According to the article, this book does have a history of being challenged in court, but the outcome was not definite. Distribution of the book was stopped to avoid potential legal challenges, and some libraries withdrew it from their collection, but the Supreme Court case cited seemed to only allow the government to ban the sale of the book (not owning it or loaning it, although I am no legal scholar).

We do not own a copy of this book, but I did find a copy at the Boston Public Library (through the state-wide Virtual Catalog), and told her we could request it if she wanted. She asked again if it was legal to take that book out of the library, and I said that yes, it was. Someone could challenge the library making it available, but that it didn't seem illegal to have it.

With that, she said thanks, that's all she wanted to know, and left.



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List of 25 Banned Books

   September 23rd, 2008 Brian Herzog

I Read Banned Books buttoniLibrarian is one of my favorite blogs - they always have interesting or useful posts.

Last week they posted about a story from DegreeDirectory that lists the top 25 banned books people should read.

I've never really gotten in to banned books week, or read books just because someone else was trying to outlaw them. It seems so fundamentally un-American and undemocratic to me to feel you have the right to repress or discriminate against something just because you don't like it. So usually, book banning news just slides right by me, but since it's making national news, I gave it more attention.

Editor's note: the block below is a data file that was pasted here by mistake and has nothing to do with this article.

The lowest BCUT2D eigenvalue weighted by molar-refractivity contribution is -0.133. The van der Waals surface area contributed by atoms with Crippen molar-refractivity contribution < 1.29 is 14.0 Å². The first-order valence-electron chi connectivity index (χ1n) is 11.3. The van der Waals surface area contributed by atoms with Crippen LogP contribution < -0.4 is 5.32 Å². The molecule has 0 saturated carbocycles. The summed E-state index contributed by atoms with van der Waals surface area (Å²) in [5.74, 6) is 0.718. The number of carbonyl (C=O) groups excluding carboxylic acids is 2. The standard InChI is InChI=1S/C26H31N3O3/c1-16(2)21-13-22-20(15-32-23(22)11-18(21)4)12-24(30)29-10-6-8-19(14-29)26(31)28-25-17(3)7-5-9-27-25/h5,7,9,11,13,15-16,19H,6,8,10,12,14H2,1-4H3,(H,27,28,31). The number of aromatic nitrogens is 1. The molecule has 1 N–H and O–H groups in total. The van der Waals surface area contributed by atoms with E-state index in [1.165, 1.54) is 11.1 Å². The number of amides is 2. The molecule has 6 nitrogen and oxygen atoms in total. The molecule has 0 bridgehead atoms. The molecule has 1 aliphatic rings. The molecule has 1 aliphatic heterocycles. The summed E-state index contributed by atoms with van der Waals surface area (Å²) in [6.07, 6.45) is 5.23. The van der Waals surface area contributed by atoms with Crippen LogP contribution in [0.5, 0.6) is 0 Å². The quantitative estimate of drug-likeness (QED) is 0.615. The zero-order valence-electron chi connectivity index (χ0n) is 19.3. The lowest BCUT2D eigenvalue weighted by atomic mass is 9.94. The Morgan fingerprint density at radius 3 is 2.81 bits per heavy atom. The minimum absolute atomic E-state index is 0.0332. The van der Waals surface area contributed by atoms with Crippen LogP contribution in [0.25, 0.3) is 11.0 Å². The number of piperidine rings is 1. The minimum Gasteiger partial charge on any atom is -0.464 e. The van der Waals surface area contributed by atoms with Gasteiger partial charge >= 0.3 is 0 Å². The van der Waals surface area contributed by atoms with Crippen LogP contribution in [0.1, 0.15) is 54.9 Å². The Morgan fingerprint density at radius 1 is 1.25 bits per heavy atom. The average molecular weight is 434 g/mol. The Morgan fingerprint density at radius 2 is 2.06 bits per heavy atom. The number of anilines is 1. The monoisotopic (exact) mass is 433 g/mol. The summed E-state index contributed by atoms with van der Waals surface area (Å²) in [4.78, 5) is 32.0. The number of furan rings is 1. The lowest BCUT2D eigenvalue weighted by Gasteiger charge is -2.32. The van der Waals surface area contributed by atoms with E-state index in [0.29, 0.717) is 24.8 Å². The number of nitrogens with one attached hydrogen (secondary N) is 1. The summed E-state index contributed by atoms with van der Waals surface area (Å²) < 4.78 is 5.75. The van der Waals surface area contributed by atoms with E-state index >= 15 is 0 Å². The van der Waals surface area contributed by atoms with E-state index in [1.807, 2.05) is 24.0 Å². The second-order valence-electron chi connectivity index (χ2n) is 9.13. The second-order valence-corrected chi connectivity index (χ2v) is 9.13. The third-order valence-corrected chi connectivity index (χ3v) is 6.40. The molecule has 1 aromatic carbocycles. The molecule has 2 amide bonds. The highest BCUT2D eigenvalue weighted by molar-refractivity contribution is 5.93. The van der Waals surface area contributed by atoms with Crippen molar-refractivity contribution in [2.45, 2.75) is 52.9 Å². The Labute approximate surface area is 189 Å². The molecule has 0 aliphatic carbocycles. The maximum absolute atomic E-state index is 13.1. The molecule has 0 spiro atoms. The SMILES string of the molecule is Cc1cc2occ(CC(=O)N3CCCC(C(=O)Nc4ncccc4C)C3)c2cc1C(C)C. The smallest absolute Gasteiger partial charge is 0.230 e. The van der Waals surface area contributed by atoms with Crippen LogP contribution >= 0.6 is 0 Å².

In looking at this list, I noticed that the books that I've read I'd really enjoyed. Since I liked some banned books, it stands to reason I might enjoy others, so I am going to make a point of reading the rest of this list.

The full list (in alphabeticalish order) is below - check out the original post for descriptions and links to excerpts or full-text online.

  1. A Day No Pigs Would Die, Robert Newton Peck
  2. American Psycho, Bret Easton Ellis
  3. And Tango Makes Three, Peter Parnell and Justin Richardson
  4. Annie on My Mind, Nancy Garden
  5. Bridge to Terabithia, Katherine Patterson
  6. Candide, Voltaire
  7. Fallen Angels, Walter Dean Myers
  8. Fanny Hill, John Cleland